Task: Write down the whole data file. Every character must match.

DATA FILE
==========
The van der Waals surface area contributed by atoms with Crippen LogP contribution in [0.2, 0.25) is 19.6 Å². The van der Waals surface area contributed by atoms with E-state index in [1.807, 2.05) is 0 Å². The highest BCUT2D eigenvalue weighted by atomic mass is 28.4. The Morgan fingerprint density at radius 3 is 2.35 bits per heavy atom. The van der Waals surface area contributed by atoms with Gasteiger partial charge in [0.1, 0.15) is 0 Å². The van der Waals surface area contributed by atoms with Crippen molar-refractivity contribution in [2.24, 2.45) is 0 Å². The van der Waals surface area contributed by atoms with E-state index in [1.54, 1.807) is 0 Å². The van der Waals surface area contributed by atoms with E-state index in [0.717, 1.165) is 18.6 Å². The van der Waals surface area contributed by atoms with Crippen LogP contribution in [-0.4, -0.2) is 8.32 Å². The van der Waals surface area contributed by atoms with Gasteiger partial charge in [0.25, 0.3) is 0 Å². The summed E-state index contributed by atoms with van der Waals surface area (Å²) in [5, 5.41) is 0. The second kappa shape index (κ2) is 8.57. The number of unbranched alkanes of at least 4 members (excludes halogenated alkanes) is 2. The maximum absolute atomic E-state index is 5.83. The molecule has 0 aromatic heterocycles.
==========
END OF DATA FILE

The van der Waals surface area contributed by atoms with Crippen LogP contribution in [0.2, 0.25) is 19.6 Å². The van der Waals surface area contributed by atoms with E-state index in [1.807, 2.05) is 0 Å². The highest BCUT2D eigenvalue weighted by atomic mass is 28.4. The Morgan fingerprint density at radius 3 is 2.35 bits per heavy atom. The van der Waals surface area contributed by atoms with Gasteiger partial charge in [0.1, 0.15) is 0 Å². The van der Waals surface area contributed by atoms with Crippen molar-refractivity contribution in [2.24, 2.45) is 0 Å². The van der Waals surface area contributed by atoms with E-state index in [1.54, 1.807) is 0 Å². The van der Waals surface area contributed by atoms with E-state index in [0.717, 1.165) is 18.6 Å². The van der Waals surface area contributed by atoms with Crippen LogP contribution in [-0.4, -0.2) is 8.32 Å². The van der Waals surface area contributed by atoms with Gasteiger partial charge in [0.25, 0.3) is 0 Å². The summed E-state index contributed by atoms with van der Waals surface area (Å²) in [5, 5.41) is 0. The second kappa shape index (κ2) is 8.57. The number of unbranched alkanes of at least 4 members (excludes halogenated alkanes) is 2. The maximum absolute atomic E-state index is 5.83. The molecule has 0 aromatic heterocycles.